|Title||Secret Signals from Another World: Walter Benjamin’s Concept of Innervation|
Walter Benjamin refers to the “idea of revolution as an innervation of the technical organs of the collective” as one of the articles of his politics. The significance of this assertion has received relatively little attention in the philosophical reception of his political thought compared to the alternative model of revolution – made famous from the paralipomena to the late theses ‘On the Concept of History’ – as the emergency handbrake of history. Drawing on some of the debates and tensions generated by the work of Miriam Bratu Hansen, this discussion aims at an exegesis of some of the lesser known intellectual sources that influenced Benjamin’s theory of innervation. The purpose in doing so is not an attempt to reconcile or integrate these sources with dominant philosophical reconstructions of what is sometimes characterized as Benjamin’s “Western Marxism” and elaborated, in the more familiar context of Surrealist innervation, as a synthesis of Freud and Marx, but rather to reveal an alternative constellation of Soviet biomechanics and reactionary anti-capitalist Lebensphilosophie, united in their shared rejection of Freudian psychoanalysis.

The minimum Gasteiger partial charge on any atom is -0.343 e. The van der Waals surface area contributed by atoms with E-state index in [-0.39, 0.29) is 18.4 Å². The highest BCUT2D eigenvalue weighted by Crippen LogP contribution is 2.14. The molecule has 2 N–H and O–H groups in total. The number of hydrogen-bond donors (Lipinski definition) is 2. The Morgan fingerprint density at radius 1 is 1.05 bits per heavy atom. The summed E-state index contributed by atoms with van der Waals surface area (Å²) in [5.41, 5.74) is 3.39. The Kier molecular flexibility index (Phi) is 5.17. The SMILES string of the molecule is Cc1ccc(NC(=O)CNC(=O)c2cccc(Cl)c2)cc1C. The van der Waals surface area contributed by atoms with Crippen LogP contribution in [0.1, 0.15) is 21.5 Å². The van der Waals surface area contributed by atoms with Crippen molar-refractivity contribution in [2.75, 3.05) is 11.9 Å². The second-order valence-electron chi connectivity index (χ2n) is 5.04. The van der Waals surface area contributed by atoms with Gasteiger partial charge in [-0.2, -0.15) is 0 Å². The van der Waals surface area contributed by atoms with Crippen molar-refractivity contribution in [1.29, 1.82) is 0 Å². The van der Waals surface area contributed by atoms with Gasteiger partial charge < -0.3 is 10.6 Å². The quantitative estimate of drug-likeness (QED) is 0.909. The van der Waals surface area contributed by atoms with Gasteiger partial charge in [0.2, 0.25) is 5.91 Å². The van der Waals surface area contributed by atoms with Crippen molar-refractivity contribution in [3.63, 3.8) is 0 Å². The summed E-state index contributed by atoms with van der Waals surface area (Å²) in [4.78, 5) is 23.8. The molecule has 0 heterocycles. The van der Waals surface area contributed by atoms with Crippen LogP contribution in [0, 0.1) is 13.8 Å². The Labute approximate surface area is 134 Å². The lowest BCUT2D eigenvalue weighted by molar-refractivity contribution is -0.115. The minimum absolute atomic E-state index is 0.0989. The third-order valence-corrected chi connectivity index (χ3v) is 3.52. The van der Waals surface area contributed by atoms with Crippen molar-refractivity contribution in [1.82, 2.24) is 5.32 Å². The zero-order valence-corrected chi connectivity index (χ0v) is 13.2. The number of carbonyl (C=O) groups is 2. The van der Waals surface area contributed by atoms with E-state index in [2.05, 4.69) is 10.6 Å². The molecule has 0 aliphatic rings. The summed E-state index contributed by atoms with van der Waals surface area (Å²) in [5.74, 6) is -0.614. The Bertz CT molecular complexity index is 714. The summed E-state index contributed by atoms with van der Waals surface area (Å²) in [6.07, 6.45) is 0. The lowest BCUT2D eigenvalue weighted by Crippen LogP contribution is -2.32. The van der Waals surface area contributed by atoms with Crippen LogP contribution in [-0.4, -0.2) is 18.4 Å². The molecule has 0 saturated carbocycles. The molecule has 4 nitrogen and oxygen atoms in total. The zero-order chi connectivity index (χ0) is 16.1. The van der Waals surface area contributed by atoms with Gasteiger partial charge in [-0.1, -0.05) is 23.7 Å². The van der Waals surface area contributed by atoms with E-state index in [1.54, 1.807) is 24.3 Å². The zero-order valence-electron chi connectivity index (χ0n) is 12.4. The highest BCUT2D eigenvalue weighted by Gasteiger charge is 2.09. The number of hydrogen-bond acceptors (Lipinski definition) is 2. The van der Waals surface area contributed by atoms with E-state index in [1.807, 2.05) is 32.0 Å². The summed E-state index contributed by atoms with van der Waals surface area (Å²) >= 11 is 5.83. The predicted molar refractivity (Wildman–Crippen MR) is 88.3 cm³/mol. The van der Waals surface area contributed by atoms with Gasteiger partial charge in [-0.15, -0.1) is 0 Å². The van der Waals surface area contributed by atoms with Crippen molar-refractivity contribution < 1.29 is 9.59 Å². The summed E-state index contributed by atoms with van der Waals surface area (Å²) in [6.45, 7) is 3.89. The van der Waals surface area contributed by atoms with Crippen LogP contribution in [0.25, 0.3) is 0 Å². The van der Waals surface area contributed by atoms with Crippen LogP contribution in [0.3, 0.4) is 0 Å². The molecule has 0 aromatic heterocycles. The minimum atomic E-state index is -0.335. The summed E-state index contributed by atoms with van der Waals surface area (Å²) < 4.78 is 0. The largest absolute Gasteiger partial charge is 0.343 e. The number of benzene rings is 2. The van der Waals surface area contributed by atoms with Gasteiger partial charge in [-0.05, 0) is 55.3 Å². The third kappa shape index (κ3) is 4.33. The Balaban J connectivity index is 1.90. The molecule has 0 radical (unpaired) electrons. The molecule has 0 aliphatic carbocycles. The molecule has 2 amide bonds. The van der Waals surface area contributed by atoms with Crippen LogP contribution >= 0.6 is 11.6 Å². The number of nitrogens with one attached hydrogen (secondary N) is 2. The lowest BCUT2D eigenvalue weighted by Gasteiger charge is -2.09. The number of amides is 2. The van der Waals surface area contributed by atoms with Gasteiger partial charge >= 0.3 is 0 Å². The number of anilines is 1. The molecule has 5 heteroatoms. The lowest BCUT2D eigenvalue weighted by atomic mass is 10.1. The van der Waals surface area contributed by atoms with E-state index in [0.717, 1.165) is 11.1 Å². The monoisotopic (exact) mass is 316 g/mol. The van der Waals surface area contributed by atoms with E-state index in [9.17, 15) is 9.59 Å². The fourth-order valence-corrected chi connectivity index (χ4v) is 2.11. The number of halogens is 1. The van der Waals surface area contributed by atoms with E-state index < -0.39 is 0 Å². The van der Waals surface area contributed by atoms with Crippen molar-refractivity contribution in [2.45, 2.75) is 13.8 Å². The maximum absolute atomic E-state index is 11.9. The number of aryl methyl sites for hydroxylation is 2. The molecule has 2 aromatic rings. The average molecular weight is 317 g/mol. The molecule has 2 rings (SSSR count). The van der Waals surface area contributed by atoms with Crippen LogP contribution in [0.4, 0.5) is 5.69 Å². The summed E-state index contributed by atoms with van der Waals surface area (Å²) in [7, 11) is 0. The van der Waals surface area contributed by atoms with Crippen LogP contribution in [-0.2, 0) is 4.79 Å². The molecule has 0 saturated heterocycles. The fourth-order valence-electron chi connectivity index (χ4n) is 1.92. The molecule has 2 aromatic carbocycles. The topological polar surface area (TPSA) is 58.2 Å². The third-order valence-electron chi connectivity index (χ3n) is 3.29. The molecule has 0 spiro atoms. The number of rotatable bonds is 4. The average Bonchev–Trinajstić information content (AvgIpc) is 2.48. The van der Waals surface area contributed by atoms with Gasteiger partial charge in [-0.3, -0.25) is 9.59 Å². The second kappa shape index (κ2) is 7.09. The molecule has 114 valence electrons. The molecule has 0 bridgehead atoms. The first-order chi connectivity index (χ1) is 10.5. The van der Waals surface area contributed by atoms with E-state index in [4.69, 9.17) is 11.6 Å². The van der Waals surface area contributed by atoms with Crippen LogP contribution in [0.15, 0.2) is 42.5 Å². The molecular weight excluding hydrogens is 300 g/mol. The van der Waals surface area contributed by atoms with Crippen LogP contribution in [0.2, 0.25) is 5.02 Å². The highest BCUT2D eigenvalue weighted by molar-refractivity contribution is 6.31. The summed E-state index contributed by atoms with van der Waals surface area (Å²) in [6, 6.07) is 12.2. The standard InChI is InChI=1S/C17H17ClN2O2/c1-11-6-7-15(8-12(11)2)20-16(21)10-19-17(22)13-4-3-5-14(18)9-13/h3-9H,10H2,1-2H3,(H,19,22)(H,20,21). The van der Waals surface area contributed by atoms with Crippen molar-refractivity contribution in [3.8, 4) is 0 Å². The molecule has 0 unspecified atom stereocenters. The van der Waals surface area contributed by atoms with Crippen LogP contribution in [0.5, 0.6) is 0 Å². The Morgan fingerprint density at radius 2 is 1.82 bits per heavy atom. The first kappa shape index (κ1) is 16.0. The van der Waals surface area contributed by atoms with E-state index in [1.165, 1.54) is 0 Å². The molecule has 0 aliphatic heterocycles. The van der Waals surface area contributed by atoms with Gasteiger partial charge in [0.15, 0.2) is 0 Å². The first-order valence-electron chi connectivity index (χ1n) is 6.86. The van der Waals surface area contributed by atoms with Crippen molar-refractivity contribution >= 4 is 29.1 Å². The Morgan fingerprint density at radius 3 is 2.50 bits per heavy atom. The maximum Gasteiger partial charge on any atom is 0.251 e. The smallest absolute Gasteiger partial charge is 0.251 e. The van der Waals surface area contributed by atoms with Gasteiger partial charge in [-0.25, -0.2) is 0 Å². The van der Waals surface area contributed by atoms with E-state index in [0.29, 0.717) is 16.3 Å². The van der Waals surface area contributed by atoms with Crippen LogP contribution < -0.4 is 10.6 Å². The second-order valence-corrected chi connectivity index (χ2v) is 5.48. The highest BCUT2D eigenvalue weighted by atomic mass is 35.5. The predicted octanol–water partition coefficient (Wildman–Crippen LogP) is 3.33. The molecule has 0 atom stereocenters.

|Keywords||Walter Benjamin, Ludwig Klages, Asja Lacis, Vsevolod Meyerhold, Sergei Eisenstein, Sergei Tretyakov, innervation, biomechanics, expressive movement|
|Journal||New German Critique|
|Journal citation||45 (3(135)), pp. 39-72|
|Publisher||Duke University Press|
|Accepted author manuscript|
|Published||01 Nov 2018|